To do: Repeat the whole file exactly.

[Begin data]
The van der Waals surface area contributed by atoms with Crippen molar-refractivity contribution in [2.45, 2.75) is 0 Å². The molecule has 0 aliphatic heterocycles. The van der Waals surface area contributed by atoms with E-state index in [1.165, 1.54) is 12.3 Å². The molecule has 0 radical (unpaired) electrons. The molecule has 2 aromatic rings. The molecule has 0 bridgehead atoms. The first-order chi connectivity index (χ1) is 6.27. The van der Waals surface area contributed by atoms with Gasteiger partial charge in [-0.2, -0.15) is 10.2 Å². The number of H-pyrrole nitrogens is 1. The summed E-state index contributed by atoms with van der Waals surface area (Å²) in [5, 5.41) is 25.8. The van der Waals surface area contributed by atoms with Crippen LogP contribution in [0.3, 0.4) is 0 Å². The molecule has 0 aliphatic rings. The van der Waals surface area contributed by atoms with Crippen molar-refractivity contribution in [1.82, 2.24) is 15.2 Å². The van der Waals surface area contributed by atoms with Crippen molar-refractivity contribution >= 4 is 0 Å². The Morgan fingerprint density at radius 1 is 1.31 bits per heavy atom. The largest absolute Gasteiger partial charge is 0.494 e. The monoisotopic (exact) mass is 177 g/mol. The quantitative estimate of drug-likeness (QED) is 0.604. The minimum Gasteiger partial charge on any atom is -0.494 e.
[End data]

The van der Waals surface area contributed by atoms with Crippen molar-refractivity contribution in [2.45, 2.75) is 0 Å². The molecule has 0 aliphatic heterocycles. The van der Waals surface area contributed by atoms with E-state index in [1.165, 1.54) is 12.3 Å². The molecule has 0 radical (unpaired) electrons. The molecule has 2 aromatic rings. The molecule has 0 bridgehead atoms. The first-order chi connectivity index (χ1) is 6.27. The van der Waals surface area contributed by atoms with Gasteiger partial charge in [-0.2, -0.15) is 10.2 Å². The number of H-pyrrole nitrogens is 1. The summed E-state index contributed by atoms with van der Waals surface area (Å²) in [5, 5.41) is 25.8. The van der Waals surface area contributed by atoms with Crippen LogP contribution in [0.3, 0.4) is 0 Å². The molecule has 0 aliphatic rings. The van der Waals surface area contributed by atoms with Crippen molar-refractivity contribution in [1.82, 2.24) is 15.2 Å². The van der Waals surface area contributed by atoms with Crippen molar-refractivity contribution >= 4 is 0 Å². The Morgan fingerprint density at radius 1 is 1.31 bits per heavy atom. The largest absolute Gasteiger partial charge is 0.494 e. The monoisotopic (exact) mass is 177 g/mol. The quantitative estimate of drug-likeness (QED) is 0.604. The minimum Gasteiger partial charge on any atom is -0.494 e.